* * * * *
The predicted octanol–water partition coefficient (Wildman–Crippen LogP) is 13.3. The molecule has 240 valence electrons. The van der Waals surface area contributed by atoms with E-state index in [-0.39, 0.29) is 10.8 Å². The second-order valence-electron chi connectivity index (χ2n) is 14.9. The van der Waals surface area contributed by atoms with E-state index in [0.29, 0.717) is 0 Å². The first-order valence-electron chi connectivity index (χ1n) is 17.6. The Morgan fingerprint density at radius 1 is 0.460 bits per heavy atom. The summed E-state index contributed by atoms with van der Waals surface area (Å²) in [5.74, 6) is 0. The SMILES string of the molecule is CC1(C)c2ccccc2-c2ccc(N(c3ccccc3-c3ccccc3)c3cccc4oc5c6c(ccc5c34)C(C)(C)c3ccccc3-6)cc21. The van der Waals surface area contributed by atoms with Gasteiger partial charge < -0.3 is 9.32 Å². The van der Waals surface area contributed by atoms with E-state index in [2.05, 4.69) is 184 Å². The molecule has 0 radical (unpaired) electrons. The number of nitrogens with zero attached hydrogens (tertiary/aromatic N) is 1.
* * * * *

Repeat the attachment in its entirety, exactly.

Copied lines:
The predicted octanol–water partition coefficient (Wildman–Crippen LogP) is 13.3. The molecule has 240 valence electrons. The van der Waals surface area contributed by atoms with E-state index in [-0.39, 0.29) is 10.8 Å². The second-order valence-electron chi connectivity index (χ2n) is 14.9. The van der Waals surface area contributed by atoms with E-state index in [0.29, 0.717) is 0 Å². The first-order valence-electron chi connectivity index (χ1n) is 17.6. The Morgan fingerprint density at radius 1 is 0.460 bits per heavy atom. The summed E-state index contributed by atoms with van der Waals surface area (Å²) in [5.74, 6) is 0. The SMILES string of the molecule is CC1(C)c2ccccc2-c2ccc(N(c3ccccc3-c3ccccc3)c3cccc4oc5c6c(ccc5c34)C(C)(C)c3ccccc3-6)cc21. The van der Waals surface area contributed by atoms with Gasteiger partial charge < -0.3 is 9.32 Å². The van der Waals surface area contributed by atoms with E-state index in [2.05, 4.69) is 184 Å². The molecule has 0 radical (unpaired) electrons. The number of nitrogens with zero attached hydrogens (tertiary/aromatic N) is 1.